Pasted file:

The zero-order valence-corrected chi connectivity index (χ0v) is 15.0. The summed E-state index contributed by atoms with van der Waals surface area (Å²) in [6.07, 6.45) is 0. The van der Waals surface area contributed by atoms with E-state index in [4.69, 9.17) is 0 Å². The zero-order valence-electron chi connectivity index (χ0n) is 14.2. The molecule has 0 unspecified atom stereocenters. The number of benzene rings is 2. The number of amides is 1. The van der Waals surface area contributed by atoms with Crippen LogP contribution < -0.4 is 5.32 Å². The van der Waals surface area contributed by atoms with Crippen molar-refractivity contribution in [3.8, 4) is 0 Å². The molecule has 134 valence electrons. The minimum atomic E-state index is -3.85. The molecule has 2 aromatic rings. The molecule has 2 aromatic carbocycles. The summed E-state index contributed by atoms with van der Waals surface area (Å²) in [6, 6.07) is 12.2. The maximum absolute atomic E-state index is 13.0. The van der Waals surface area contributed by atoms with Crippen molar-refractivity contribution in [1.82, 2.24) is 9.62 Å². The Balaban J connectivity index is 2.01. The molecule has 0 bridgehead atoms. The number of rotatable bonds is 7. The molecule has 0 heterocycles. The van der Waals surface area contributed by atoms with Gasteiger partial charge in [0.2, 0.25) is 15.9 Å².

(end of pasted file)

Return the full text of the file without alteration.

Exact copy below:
The zero-order valence-corrected chi connectivity index (χ0v) is 15.0. The summed E-state index contributed by atoms with van der Waals surface area (Å²) in [6.07, 6.45) is 0. The van der Waals surface area contributed by atoms with E-state index in [4.69, 9.17) is 0 Å². The zero-order valence-electron chi connectivity index (χ0n) is 14.2. The molecule has 0 unspecified atom stereocenters. The number of benzene rings is 2. The number of amides is 1. The van der Waals surface area contributed by atoms with Crippen LogP contribution < -0.4 is 5.32 Å². The van der Waals surface area contributed by atoms with Crippen molar-refractivity contribution in [3.8, 4) is 0 Å². The molecule has 134 valence electrons. The minimum atomic E-state index is -3.85. The molecule has 2 aromatic rings. The molecule has 2 aromatic carbocycles. The summed E-state index contributed by atoms with van der Waals surface area (Å²) in [6, 6.07) is 12.2. The maximum absolute atomic E-state index is 13.0. The van der Waals surface area contributed by atoms with Crippen molar-refractivity contribution in [1.82, 2.24) is 9.62 Å². The Balaban J connectivity index is 2.01. The molecule has 0 bridgehead atoms. The number of rotatable bonds is 7. The molecule has 0 heterocycles. The van der Waals surface area contributed by atoms with Gasteiger partial charge in [0.2, 0.25) is 15.9 Å².